Reduced H3K27me3 Expression Is Common in Nodular Melanomas of Childhood Associated With Congenital Melanocytic Nevi But Not in Proliferative Nodules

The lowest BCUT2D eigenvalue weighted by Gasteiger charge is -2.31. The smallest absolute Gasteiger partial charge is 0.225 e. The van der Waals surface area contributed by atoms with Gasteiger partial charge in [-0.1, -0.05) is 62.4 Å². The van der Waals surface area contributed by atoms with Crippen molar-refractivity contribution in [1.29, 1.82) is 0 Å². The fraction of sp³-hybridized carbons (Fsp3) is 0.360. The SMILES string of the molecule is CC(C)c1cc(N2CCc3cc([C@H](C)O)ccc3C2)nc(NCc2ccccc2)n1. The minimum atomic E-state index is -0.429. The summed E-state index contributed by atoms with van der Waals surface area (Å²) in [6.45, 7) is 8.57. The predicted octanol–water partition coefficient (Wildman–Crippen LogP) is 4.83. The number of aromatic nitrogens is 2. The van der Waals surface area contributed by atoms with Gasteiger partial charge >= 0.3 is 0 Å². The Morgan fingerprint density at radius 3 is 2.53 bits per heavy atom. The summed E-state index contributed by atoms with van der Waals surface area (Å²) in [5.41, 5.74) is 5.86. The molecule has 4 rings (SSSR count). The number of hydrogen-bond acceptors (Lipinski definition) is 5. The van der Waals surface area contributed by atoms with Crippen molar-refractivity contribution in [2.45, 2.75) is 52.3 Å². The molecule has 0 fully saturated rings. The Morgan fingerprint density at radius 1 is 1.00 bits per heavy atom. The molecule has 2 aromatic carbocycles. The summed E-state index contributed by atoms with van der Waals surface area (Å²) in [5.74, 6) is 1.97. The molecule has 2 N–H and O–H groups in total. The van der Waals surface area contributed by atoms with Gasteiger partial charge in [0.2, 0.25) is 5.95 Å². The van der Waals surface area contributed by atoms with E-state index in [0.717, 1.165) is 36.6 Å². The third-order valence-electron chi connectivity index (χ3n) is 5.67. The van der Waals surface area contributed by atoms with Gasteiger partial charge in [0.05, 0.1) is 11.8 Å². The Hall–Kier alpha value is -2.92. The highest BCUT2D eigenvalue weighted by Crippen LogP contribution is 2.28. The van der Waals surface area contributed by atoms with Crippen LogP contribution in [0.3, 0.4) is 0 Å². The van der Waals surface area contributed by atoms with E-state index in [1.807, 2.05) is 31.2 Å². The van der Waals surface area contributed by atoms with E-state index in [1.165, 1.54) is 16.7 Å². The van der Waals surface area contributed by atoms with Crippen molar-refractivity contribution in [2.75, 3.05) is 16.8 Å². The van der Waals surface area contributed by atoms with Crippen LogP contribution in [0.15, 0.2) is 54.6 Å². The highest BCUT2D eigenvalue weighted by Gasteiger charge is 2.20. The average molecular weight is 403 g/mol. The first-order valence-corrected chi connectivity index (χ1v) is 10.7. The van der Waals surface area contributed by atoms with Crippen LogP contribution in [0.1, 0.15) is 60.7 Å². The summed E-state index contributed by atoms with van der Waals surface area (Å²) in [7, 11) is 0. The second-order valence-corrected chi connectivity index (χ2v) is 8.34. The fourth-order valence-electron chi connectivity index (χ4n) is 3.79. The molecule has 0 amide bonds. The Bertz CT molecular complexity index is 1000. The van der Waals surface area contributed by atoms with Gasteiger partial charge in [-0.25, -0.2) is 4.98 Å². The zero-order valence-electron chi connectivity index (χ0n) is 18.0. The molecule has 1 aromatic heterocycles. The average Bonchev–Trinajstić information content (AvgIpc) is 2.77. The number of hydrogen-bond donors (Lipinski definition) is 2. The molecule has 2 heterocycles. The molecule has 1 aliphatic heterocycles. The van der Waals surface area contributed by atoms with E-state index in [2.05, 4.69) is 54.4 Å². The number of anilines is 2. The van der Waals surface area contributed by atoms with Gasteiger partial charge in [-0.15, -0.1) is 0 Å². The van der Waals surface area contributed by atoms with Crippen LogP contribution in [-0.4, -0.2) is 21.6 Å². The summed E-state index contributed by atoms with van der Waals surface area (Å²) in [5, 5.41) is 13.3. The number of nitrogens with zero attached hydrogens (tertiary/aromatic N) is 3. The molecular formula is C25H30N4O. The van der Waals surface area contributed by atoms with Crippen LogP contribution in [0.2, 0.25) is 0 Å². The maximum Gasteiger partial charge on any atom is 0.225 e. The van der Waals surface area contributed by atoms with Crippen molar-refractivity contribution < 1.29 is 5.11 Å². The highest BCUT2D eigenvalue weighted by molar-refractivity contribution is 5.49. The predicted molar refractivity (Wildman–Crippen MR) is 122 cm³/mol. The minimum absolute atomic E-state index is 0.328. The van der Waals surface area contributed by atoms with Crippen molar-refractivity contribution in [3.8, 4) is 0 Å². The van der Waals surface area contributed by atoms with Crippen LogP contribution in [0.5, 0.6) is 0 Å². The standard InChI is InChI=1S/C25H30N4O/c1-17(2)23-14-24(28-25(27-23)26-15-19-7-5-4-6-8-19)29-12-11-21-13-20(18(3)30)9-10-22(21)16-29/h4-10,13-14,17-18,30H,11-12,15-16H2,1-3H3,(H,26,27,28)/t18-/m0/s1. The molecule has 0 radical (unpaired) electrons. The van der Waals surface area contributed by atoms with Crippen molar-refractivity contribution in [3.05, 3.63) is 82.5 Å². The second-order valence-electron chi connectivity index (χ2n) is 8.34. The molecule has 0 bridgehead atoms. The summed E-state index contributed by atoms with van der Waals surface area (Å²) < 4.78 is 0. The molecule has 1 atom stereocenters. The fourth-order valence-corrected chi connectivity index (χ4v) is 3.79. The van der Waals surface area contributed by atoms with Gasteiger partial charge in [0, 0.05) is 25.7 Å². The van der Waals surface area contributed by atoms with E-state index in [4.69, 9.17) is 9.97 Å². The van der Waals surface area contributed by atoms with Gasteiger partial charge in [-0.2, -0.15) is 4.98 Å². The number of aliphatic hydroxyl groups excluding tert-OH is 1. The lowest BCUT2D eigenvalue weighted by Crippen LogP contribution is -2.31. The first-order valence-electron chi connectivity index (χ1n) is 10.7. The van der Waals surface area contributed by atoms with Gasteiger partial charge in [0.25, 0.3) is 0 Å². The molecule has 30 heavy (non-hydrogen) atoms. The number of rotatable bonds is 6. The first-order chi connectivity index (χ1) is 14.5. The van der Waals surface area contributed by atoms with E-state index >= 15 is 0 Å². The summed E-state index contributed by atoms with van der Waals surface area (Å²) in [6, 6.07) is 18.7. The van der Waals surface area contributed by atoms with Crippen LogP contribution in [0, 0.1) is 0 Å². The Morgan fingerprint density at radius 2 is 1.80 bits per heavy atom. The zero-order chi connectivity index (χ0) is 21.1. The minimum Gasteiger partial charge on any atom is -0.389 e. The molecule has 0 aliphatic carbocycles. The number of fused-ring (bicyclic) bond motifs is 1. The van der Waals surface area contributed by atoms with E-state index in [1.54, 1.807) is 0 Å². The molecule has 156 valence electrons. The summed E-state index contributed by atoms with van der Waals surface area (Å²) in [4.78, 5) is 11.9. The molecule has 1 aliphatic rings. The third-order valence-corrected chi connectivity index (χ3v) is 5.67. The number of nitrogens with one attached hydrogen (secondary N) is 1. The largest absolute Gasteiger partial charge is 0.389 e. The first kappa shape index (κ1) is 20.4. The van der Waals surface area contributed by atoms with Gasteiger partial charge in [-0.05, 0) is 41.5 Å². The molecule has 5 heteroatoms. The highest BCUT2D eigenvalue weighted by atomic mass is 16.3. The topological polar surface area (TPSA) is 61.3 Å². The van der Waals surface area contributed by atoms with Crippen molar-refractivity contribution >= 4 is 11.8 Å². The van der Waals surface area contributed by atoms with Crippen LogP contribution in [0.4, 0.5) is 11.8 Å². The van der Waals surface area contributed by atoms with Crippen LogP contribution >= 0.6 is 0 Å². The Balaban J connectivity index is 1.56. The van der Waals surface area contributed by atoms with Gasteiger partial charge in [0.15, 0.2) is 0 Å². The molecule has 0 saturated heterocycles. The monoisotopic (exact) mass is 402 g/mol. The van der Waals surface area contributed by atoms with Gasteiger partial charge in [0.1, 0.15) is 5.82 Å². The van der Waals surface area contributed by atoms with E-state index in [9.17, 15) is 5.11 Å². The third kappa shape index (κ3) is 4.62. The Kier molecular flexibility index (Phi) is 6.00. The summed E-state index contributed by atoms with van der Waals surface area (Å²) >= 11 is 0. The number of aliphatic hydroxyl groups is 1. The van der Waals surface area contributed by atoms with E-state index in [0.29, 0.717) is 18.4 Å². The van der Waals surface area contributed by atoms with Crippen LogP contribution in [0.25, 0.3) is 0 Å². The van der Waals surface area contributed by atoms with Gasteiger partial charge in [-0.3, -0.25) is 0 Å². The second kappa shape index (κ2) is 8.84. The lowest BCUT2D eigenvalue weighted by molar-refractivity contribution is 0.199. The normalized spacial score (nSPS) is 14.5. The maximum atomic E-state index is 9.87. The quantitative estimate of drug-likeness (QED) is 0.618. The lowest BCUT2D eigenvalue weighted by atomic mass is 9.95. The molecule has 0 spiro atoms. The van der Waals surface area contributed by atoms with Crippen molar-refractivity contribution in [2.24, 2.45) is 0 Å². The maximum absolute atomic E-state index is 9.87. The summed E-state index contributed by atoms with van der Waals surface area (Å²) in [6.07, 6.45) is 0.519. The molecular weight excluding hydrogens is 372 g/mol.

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The formation of a nodule within a congenital melanocytic nevus (CMN) raises concerns about possible melanoma. Most new nodular growths that develop during childhood, however, are benign proliferative nodules (PN); melanoma is very rare. The distinction of melanoma from PN can at times be difficult clinically and histopathologically, requiring ancillary molecular tests for diagnosis. Although the application of molecular methods has revealed new insights into the mutational and genomic landscape of childhood melanomas, little is known about epigenetic events that may drive the growth of a melanoma or PN in a CMN. In this study we compared the expression of H3K27me3, a key regulator in chromatin remodelling-controlled transcription, in PNs and pediatric nodular melanomas arising within medium-sized to large CMN by immunohistochemistry. Significant loss of H3K27me3 expression was seen in 4 of 5 melanomas, but not in any of the 20 PNs. This observation suggests that epigenetic events likely play a role in the pathogenesis of melanoma developing in the dermis or subcutis of CMN. Furthermore, assessing for H3K27me3 expression by immunohistochemistry may be diagnostically useful for problematic cases.

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